Here’s a good technique for cooking steak to exactly the level of doneness that you want. Not only that, but this technique will make dinner parties a LOT easier.
A couple of important pieces of information:
- If you leave meat in a water bath at constant temperature, eventually the meat will reach that temperature the whole way through.
- When cooking meat, the doneness is dependent on temperature, not time.
- Food safe temperature for cooking/maintaining hot food is 60°C or greater (Australia, different rules may apply elsewhere).
The practical upshot of this, is that you can sous vide a steak for an extended period of time, and as long as you can maintain the minimum temperature above 60°C, and ensure that the maximum temperature doesn’t go above that required for the level of doneness that you want, you won’t get food poisoning and the meat will be perfectly cooked all the way through.
According to my friend Adrian Richardson (okay, we’re not friends, but he’s got a good book, a good TV show, and we share a lot of the same feelings about butter and cooked meat), the doneness of meat versus temperature is as follows:
- Rare 35°C
- Medium-rare 45°C
- Medium 55°C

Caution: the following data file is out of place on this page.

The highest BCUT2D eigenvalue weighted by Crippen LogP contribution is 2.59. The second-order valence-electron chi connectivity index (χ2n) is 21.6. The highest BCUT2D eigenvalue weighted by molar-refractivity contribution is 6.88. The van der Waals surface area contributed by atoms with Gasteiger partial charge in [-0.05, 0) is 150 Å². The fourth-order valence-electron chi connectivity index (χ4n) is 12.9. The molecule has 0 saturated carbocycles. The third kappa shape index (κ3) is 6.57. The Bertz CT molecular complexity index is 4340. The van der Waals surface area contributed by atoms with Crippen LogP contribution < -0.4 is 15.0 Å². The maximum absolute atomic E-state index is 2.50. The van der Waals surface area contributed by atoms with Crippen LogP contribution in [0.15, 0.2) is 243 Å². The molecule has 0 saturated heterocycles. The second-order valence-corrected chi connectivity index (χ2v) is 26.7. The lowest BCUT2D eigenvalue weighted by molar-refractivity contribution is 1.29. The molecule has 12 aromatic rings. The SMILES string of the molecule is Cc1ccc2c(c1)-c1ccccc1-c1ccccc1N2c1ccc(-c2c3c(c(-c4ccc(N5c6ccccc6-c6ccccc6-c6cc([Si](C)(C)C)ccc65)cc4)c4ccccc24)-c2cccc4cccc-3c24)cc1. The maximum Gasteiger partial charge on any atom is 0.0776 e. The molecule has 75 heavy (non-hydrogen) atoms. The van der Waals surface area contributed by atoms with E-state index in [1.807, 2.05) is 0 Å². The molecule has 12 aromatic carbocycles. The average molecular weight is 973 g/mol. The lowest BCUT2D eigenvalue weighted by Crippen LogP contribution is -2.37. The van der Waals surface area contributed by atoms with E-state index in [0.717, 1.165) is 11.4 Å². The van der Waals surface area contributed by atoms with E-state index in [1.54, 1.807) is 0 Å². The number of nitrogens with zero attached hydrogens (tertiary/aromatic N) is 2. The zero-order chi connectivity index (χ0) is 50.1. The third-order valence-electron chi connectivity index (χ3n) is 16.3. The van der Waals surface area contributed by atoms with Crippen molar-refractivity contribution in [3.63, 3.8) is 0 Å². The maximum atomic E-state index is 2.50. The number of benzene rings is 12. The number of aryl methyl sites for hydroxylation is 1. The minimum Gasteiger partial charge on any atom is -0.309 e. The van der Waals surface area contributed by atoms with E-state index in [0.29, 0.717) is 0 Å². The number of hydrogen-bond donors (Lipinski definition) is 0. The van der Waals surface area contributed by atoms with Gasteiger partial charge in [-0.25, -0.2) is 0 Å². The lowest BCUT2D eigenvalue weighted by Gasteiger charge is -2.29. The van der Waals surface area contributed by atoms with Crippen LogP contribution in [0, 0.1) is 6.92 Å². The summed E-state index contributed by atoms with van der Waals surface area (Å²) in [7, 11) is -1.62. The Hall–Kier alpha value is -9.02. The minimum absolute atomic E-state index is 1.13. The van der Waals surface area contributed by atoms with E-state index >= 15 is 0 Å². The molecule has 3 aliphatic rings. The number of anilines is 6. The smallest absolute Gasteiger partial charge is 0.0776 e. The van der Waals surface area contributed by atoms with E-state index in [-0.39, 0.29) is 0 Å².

- Medium-well 65°C
- Well done 75°C
So if you sous vide your steak at 60°C (individually, or in the form of a big old slab of meat), you can put the steak into the water bath several hours before dinner is due. Then 5 minutes before dinner, get your frying pan very hot, and sear both sides of your steak. Ideally this searing should be as hot and quick as possible, to avoid cooking the rest of your steak any further. That is, of course, unless some of your guests prefer their meat more cooked; in this case, the majority of the cooking is already done, and you can just cook these steaks a bit further through. If ALL of your guests like their steaks cooked further, simply set the water bath at a higher temperature so that this level of doneness is your starting point.
The best thing about this technique is that you can have all of your steaks ready to go, with only finishing required to serve them up. This is great for when you are expecting guests who are known to be tardy.
Now, how do we sous vide cheaply? Buy a cheap deep-frier (check that it’s safe to use with water instead of oil – I take no responsibility for anyone doing this using the wrong type of equipment and something bad happening). Set the deep frier to very low, and monitor using a digital thermometer. My deep frier can achieve accurate control with +/-2.5°C precision. This allowed me to cook a chunk of meat at 60°C with some excursions down to 55°C (yes, I should have probably gone 60-65°C, for food safety, but… Meh)
Here’s an example of some awesome wagyu rib fillet that I cooked last weekend:
Note: If you’re going to use a deep frier as a sous vide machine, first MAKE SURE IT’S SAFE TO PUT WATER IN. In my machine, the heating element is inside stainless steel tube and it’s water tight.